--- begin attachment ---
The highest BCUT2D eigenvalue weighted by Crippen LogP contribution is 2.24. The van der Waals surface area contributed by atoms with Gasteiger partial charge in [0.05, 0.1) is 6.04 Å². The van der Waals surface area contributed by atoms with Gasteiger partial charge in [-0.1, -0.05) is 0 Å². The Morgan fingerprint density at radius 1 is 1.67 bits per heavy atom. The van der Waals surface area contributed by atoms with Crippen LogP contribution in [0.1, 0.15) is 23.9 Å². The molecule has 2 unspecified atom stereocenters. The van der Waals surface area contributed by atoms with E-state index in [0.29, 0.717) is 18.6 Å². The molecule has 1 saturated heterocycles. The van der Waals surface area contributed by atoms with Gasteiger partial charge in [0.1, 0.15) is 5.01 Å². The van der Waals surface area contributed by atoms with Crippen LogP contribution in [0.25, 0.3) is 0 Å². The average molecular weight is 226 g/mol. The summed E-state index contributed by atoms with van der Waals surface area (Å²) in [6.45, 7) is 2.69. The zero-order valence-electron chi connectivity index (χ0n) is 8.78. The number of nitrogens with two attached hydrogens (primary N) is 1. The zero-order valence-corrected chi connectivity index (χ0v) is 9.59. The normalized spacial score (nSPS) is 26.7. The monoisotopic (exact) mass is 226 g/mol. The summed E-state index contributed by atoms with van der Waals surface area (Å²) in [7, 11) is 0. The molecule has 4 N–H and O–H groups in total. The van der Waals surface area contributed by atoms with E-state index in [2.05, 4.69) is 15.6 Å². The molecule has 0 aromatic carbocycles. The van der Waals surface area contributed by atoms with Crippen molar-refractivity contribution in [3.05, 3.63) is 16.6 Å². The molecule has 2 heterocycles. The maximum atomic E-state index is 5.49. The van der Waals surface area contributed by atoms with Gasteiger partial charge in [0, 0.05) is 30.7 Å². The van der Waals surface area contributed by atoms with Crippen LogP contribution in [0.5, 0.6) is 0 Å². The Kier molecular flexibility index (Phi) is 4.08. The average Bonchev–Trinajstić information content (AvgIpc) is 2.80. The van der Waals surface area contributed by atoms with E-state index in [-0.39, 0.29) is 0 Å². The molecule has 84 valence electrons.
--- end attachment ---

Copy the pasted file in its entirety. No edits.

The highest BCUT2D eigenvalue weighted by Crippen LogP contribution is 2.24. The van der Waals surface area contributed by atoms with Gasteiger partial charge in [0.05, 0.1) is 6.04 Å². The van der Waals surface area contributed by atoms with Gasteiger partial charge in [-0.1, -0.05) is 0 Å². The Morgan fingerprint density at radius 1 is 1.67 bits per heavy atom. The van der Waals surface area contributed by atoms with Crippen LogP contribution in [0.1, 0.15) is 23.9 Å². The molecule has 2 unspecified atom stereocenters. The van der Waals surface area contributed by atoms with E-state index in [0.29, 0.717) is 18.6 Å². The molecule has 1 saturated heterocycles. The van der Waals surface area contributed by atoms with Gasteiger partial charge in [0.1, 0.15) is 5.01 Å². The van der Waals surface area contributed by atoms with Crippen LogP contribution in [0.25, 0.3) is 0 Å². The average molecular weight is 226 g/mol. The summed E-state index contributed by atoms with van der Waals surface area (Å²) in [6.45, 7) is 2.69. The zero-order valence-electron chi connectivity index (χ0n) is 8.78. The number of nitrogens with two attached hydrogens (primary N) is 1. The zero-order valence-corrected chi connectivity index (χ0v) is 9.59. The normalized spacial score (nSPS) is 26.7. The monoisotopic (exact) mass is 226 g/mol. The summed E-state index contributed by atoms with van der Waals surface area (Å²) in [7, 11) is 0. The molecule has 4 N–H and O–H groups in total. The van der Waals surface area contributed by atoms with E-state index in [2.05, 4.69) is 15.6 Å². The molecule has 0 aromatic carbocycles. The van der Waals surface area contributed by atoms with Crippen molar-refractivity contribution in [3.05, 3.63) is 16.6 Å². The molecule has 2 heterocycles. The maximum atomic E-state index is 5.49. The van der Waals surface area contributed by atoms with Gasteiger partial charge in [0, 0.05) is 30.7 Å². The van der Waals surface area contributed by atoms with Crippen LogP contribution in [0.5, 0.6) is 0 Å². The Kier molecular flexibility index (Phi) is 4.08. The average Bonchev–Trinajstić information content (AvgIpc) is 2.80. The van der Waals surface area contributed by atoms with E-state index in [-0.39, 0.29) is 0 Å². The molecule has 84 valence electrons.